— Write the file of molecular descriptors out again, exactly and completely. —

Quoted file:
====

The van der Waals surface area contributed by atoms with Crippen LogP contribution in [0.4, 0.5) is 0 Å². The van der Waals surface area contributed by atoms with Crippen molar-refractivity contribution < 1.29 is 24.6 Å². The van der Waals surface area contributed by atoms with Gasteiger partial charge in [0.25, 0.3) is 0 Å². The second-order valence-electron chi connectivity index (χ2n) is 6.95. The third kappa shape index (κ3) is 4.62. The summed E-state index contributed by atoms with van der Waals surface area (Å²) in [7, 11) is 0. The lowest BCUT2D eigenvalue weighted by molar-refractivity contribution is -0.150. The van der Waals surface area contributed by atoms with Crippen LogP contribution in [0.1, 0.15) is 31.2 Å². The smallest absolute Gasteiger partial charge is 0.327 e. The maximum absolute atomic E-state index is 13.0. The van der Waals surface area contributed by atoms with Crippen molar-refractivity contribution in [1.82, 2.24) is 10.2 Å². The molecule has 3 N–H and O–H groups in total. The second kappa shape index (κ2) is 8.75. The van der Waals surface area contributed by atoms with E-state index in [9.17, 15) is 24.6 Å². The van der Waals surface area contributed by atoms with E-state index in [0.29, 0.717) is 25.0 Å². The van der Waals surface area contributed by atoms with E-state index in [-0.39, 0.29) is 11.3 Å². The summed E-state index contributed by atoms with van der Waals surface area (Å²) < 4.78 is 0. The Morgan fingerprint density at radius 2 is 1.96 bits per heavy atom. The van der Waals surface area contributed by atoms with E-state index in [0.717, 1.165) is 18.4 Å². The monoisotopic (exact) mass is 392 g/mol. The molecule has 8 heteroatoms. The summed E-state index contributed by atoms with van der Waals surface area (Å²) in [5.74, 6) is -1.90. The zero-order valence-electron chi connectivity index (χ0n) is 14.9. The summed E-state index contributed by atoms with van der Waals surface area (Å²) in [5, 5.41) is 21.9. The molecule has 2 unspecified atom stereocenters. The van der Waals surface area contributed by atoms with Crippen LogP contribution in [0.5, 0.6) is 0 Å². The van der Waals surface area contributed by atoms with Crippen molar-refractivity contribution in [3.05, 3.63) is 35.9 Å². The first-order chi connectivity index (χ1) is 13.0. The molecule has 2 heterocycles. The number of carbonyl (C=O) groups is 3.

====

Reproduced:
The van der Waals surface area contributed by atoms with Crippen LogP contribution in [0.4, 0.5) is 0 Å². The van der Waals surface area contributed by atoms with Crippen molar-refractivity contribution < 1.29 is 24.6 Å². The van der Waals surface area contributed by atoms with Gasteiger partial charge in [0.25, 0.3) is 0 Å². The second-order valence-electron chi connectivity index (χ2n) is 6.95. The third kappa shape index (κ3) is 4.62. The summed E-state index contributed by atoms with van der Waals surface area (Å²) in [7, 11) is 0. The lowest BCUT2D eigenvalue weighted by molar-refractivity contribution is -0.150. The van der Waals surface area contributed by atoms with Crippen LogP contribution in [0.1, 0.15) is 31.2 Å². The smallest absolute Gasteiger partial charge is 0.327 e. The maximum absolute atomic E-state index is 13.0. The van der Waals surface area contributed by atoms with Crippen molar-refractivity contribution in [1.82, 2.24) is 10.2 Å². The molecule has 3 N–H and O–H groups in total. The second kappa shape index (κ2) is 8.75. The van der Waals surface area contributed by atoms with E-state index in [9.17, 15) is 24.6 Å². The van der Waals surface area contributed by atoms with E-state index in [0.29, 0.717) is 25.0 Å². The van der Waals surface area contributed by atoms with E-state index in [-0.39, 0.29) is 11.3 Å². The summed E-state index contributed by atoms with van der Waals surface area (Å²) < 4.78 is 0. The Morgan fingerprint density at radius 2 is 1.96 bits per heavy atom. The van der Waals surface area contributed by atoms with E-state index in [0.717, 1.165) is 18.4 Å². The monoisotopic (exact) mass is 392 g/mol. The molecule has 8 heteroatoms. The summed E-state index contributed by atoms with van der Waals surface area (Å²) in [5.74, 6) is -1.90. The zero-order valence-electron chi connectivity index (χ0n) is 14.9. The summed E-state index contributed by atoms with van der Waals surface area (Å²) in [5, 5.41) is 21.9. The molecule has 2 unspecified atom stereocenters. The van der Waals surface area contributed by atoms with Crippen LogP contribution in [0.5, 0.6) is 0 Å². The van der Waals surface area contributed by atoms with Crippen molar-refractivity contribution in [3.05, 3.63) is 35.9 Å². The first-order chi connectivity index (χ1) is 13.0. The molecule has 2 heterocycles. The number of carbonyl (C=O) groups is 3.